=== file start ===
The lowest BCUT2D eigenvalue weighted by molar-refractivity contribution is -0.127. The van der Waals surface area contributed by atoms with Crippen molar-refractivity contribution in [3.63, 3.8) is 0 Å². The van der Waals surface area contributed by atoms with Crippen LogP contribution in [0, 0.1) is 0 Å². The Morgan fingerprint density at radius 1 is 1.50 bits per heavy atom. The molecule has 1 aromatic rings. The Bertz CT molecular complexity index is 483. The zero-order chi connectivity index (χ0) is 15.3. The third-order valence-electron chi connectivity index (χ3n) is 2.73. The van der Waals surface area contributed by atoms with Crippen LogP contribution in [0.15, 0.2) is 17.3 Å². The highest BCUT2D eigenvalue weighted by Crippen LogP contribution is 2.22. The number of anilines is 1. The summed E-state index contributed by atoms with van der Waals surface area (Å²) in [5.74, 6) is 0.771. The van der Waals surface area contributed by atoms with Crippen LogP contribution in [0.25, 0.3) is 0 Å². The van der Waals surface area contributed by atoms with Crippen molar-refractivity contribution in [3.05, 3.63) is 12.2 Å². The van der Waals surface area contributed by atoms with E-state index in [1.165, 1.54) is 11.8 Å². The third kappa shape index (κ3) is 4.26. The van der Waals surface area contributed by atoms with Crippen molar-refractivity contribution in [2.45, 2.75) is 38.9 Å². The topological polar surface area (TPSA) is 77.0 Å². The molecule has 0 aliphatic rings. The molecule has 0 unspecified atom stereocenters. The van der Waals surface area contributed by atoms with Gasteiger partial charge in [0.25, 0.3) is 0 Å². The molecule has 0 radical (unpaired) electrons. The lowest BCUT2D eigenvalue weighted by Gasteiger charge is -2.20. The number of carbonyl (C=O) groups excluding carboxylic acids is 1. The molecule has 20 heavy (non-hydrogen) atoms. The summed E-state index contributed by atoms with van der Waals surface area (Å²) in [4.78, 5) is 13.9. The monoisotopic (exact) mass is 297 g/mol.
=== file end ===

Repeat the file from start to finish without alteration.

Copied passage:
The lowest BCUT2D eigenvalue weighted by molar-refractivity contribution is -0.127. The van der Waals surface area contributed by atoms with Crippen molar-refractivity contribution in [3.63, 3.8) is 0 Å². The van der Waals surface area contributed by atoms with Crippen LogP contribution in [0, 0.1) is 0 Å². The Morgan fingerprint density at radius 1 is 1.50 bits per heavy atom. The molecule has 1 aromatic rings. The Bertz CT molecular complexity index is 483. The zero-order chi connectivity index (χ0) is 15.3. The third-order valence-electron chi connectivity index (χ3n) is 2.73. The van der Waals surface area contributed by atoms with Crippen LogP contribution in [0.15, 0.2) is 17.3 Å². The highest BCUT2D eigenvalue weighted by Crippen LogP contribution is 2.22. The number of anilines is 1. The summed E-state index contributed by atoms with van der Waals surface area (Å²) in [5.74, 6) is 0.771. The van der Waals surface area contributed by atoms with Crippen LogP contribution in [0.25, 0.3) is 0 Å². The van der Waals surface area contributed by atoms with Crippen molar-refractivity contribution in [3.05, 3.63) is 12.2 Å². The van der Waals surface area contributed by atoms with E-state index in [1.165, 1.54) is 11.8 Å². The third kappa shape index (κ3) is 4.26. The van der Waals surface area contributed by atoms with Crippen molar-refractivity contribution in [2.45, 2.75) is 38.9 Å². The topological polar surface area (TPSA) is 77.0 Å². The molecule has 0 aliphatic rings. The molecule has 0 unspecified atom stereocenters. The van der Waals surface area contributed by atoms with Gasteiger partial charge in [0.25, 0.3) is 0 Å². The molecule has 0 radical (unpaired) electrons. The lowest BCUT2D eigenvalue weighted by Gasteiger charge is -2.20. The number of carbonyl (C=O) groups excluding carboxylic acids is 1. The molecule has 20 heavy (non-hydrogen) atoms. The summed E-state index contributed by atoms with van der Waals surface area (Å²) in [4.78, 5) is 13.9. The monoisotopic (exact) mass is 297 g/mol.